There are two main hormones produced in the thyroid glands. These hormones are called T3 and T4 or triiodothyronine and thyroxine, respectively. Both of these hormones flow throughout the bloodstream and are responsible for regulating the body’s metabolism. They also control how the body uses lipids (or fats) and carbohydrates. T3 and T4 are also responsible for regulating body temperature and protein production. The thyroid gland also has another hormone called calcitonin. This hormone is responsible for regulating how much calcium is in your blood.
The pituitary gland and the hypothalamus regulate the rate that the above hormones (calcitonin, T3 and T4) are being made and at what rate they are being released.
The hypothalamus is located at the base of the brain. It behaves like a thermostat for your entire system. The hypothalamus signals the pituitary gland to produce a hormone called TSH, which simply stands for thyroid stimulating hormone. Your pituitary gland is also located at the base of the brain. Depending on how much thyroxine or T4 you already have in your blood, the pituitary gland will release amounts into the bloodstream. Based on the amount of TSH the pituitary gland releases, the thyroid gland will regulate production of the afore-mentioned hormones T3 and T4.
The existence of a goiter does not conclusively signify that the thyroid gland is malfunctioning. An enlarged thyroid can still produce normal amounts of hormones. It is possible that your thyroid could be producing and insufficient amount of thyroxine and triiodothyronine. The opposite can also be true in that there may be overproduction of these hormones.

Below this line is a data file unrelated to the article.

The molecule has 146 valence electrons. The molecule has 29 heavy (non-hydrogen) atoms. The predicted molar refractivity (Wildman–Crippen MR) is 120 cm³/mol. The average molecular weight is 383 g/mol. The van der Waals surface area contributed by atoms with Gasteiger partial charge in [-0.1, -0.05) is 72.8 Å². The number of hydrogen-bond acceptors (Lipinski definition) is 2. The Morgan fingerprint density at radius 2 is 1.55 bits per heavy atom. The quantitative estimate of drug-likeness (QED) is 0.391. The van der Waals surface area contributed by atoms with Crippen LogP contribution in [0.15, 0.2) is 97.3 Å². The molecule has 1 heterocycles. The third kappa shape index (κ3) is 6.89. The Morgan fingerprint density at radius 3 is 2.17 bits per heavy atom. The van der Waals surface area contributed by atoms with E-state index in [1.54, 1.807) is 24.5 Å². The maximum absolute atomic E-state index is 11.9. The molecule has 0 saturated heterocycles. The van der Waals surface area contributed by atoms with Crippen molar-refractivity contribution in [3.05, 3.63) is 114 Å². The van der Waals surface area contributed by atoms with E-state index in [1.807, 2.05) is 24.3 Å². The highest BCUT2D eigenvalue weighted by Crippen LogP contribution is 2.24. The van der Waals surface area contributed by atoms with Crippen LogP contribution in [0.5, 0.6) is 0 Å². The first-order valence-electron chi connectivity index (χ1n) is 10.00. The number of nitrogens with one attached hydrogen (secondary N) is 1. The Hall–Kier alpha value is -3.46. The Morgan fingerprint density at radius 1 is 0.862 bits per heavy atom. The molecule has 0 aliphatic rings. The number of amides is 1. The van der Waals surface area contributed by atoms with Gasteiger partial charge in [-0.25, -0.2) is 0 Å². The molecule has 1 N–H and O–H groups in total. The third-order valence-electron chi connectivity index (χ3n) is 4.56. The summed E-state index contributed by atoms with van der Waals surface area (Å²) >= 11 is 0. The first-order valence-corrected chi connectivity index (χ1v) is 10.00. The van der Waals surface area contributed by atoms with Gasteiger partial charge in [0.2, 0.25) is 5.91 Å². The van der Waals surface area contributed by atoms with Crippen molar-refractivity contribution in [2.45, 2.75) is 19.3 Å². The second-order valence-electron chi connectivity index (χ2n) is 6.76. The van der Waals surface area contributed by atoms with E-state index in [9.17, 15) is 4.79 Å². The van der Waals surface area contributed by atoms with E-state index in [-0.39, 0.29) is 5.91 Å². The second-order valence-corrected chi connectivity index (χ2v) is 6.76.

What factors can cause the thyroid gland to enlarge? Here are some common ones:
- Iodine deficiency. Iodine is essential for the production of thyroid hormones. It can be found in seawater or in the soil of coastal regions. Statistics show that persons living at geographically high elevations or perhaps inland are often deficient in iodine. As a result, they are at risk for developing goiter. What typically happens is that the thyroid gland begins to get larger in an effort to absorb more iodine. Iodine deficiency can worsen for someone who maintains a diet that is high in hormone-inhibiting foods. Such foods are cabbage, cauliflower and even broccoli. Since iodine is routinely added to table salt in first world countries such as the U.S., dietary iodine can be rules out as the main reason for the development of goiter.
- Graves’ disease. An overproduction of thyroid hormone as in hyperthyroidism can also cause goiters. Graves’ disease, where antibodies created by the immune system instead attack your thyroid gland, the result will be an overproduction of T4 or thyroxine. This causes the thyroid gland to become enlarged.